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Our Lord called Sister Ellen at age twenty-one to bring healing to others and to serve the poor.    Sister Ellen heeded that call and for most of her seventy years with the Franciscan Sisters of the Poor she cared for patients as a nurse, then as chaplain, and finally as a volunteer. Her guiding principle in ministry, she once wrote, was to show compassion and concern for each person who entered a health care facility. She loved patients with an everlasting love. On August 27, 2015, our Lord called Sr. Ellen to the home prepared for her for all eternity by the God she had served faithfully and was ready to meet.


The daughter of Carmela Piccenti and Pasquale Durso who met and married in Benevento, Italy, before immigrating to the United States and setting up home in Richmond, Indiana, Ellen Constance Durso was surrounded by the love and faith of her parents, five sisters, and one brother. Born July 19, 1924, Ellen grew up in an active family and, with six siblings, enjoyed plenty of playmates and could always ask for help with her schoolwork if necessary. The Durso family was active in St. Mary Catholic Church in Richmond where the children attended the parish school. Ellen graduated from Richmond High School in 1943.

In January 1945 Ellen’s older sister left home to enter the Franciscan Sisters of the Poor in Cincinnati, Ohio. Seven months later on August 31, Ellen also left the family home and joined her sister, Sr. Anna Rita, in the formation program at St. Clare Convent. As a novice, Ellen was given the name Sister Mary Damian. (Some years later she returned to her baptismal name.) She professed first vows on May 3, 1948, and celebrated her perpetual profession on May 3, 1953.
Following her first profession, Sister Ellen transferred to St. Elizabeth Hospital in Dayton, Ohio, where she attended the School of Nursing, received her diploma in 1951, and earned a license as a registered nurse. She was assigned to serve there as the supervisor of pediatrics and later transferred to St. Margaret Hospital in Kansas City, Kansas, serving in the same capacity.  

Sister Ellen returned to St. Elizabeth Hospital in Dayton where she ministered for five years as supervisor of the emergency department while attending the University of Dayton where she earned a B.S. in nursing in 1960. As the emergency room supervisor, Sister Ellen was both revered and feared by physicians because of her commitment to quality patient care. It didn’t matter to Sister Ellen if the patient was rich or poor, victim or criminal, sober or drunk, each person was to be treated with dignity and respect. Any failure to meet Sister Ellen’s standard of care found the guilty doctor or nurse challenged to do better. Armed with her nursing degree, Sister Ellen transferred to St. Elizabeth Hospital in Covington, Kentucky, where she was involved in nursing education for eight years. During that time she worked with the Congregation’s Director of Novices to provide a ministry experience for the senior novices.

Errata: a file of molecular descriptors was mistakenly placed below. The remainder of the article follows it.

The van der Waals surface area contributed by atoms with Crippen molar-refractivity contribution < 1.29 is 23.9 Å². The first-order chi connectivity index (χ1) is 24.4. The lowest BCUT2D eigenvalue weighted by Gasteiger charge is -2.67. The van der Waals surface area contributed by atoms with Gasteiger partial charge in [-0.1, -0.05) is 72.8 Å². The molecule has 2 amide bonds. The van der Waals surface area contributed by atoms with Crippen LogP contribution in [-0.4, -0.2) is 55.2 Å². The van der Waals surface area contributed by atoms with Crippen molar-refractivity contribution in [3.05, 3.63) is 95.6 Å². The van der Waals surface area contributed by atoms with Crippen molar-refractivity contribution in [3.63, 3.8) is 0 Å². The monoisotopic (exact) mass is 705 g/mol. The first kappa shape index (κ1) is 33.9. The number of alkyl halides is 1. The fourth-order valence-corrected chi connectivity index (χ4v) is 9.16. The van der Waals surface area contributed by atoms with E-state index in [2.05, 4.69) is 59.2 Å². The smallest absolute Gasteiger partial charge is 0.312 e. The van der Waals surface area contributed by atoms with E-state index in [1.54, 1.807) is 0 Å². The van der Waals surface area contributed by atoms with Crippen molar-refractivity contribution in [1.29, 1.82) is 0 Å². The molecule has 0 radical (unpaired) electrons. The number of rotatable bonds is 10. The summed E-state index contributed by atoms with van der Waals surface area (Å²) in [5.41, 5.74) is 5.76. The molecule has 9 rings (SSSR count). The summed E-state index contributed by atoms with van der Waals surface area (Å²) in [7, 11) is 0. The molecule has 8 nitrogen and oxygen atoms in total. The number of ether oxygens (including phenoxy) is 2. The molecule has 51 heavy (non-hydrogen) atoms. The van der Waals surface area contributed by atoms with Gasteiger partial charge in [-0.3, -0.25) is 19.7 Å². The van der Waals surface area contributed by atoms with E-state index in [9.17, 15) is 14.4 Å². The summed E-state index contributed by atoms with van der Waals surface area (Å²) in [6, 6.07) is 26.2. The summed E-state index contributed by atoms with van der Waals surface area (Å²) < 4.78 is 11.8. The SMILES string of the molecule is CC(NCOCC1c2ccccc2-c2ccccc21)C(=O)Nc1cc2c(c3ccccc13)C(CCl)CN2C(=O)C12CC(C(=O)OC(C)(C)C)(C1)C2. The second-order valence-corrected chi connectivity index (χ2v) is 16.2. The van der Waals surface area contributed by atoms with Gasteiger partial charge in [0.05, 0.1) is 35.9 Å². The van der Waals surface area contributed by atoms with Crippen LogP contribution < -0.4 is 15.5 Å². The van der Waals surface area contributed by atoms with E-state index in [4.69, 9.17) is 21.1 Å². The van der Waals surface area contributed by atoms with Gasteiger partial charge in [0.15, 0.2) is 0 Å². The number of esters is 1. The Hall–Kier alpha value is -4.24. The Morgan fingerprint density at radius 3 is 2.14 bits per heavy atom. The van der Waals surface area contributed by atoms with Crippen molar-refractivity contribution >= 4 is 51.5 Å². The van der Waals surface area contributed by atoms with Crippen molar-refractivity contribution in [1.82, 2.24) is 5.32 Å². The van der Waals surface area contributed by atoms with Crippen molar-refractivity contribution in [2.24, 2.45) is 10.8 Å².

In 1984 Sister Ellen took a sabbatical at the Graduate Theological Union in Berkley, California, to study theology and participate in the hospital ministry training program at St. Mary Hospital to qualify for certification as a hospital chaplain. As part of the degree requirements, Sister Ellen implemented a Mission Awareness Program for St. Anthony Hospital in Columbus, Ohio, and Providence Hospital in Cincinnati. After completing the M.A. in applied theology at the Theological Union, Sister Ellen practiced as chaplain at St. Anthony Hospital, Providence Hospital, and Franciscan Terrace in Cincinnati. She continued serving in pastoral ministry until 1999 when, after fifty-four years in active ministry that focused on health care, she moved into a new phase of life that concentrated on voluntarism and her relationship with God and prayer. Always very close to her family, Sister Ellen happily shared in Durso family events and enjoyed the physical proximity to beloved family members. When her sister, Sister Anna Rita, was diagnosed with incurable cancer, Sister Ellen nurtured her sister with loving care until Sister Anna Rita’s death.

Whether in direct patient care or preparing others to become registered nurses, Sister Ellen liked being able to minister to others as a nurse, and along the way, made many lasting friendships among students and medical staff, and was especially respected by the interns, residents, and physicians who treated patients in the emergency room at St. Elizabeth Hospital in Dayton. Sister Ellen felt that her nursing background prepared her to transition well into chaplaincy ministry.  When responding to a question about the greatest spiritual needs of the time, she wrote in 1988: “I perceive that the greatest spiritual challenges of this century are the lack of concern for one another, negativism, and the lack of love and compassion.”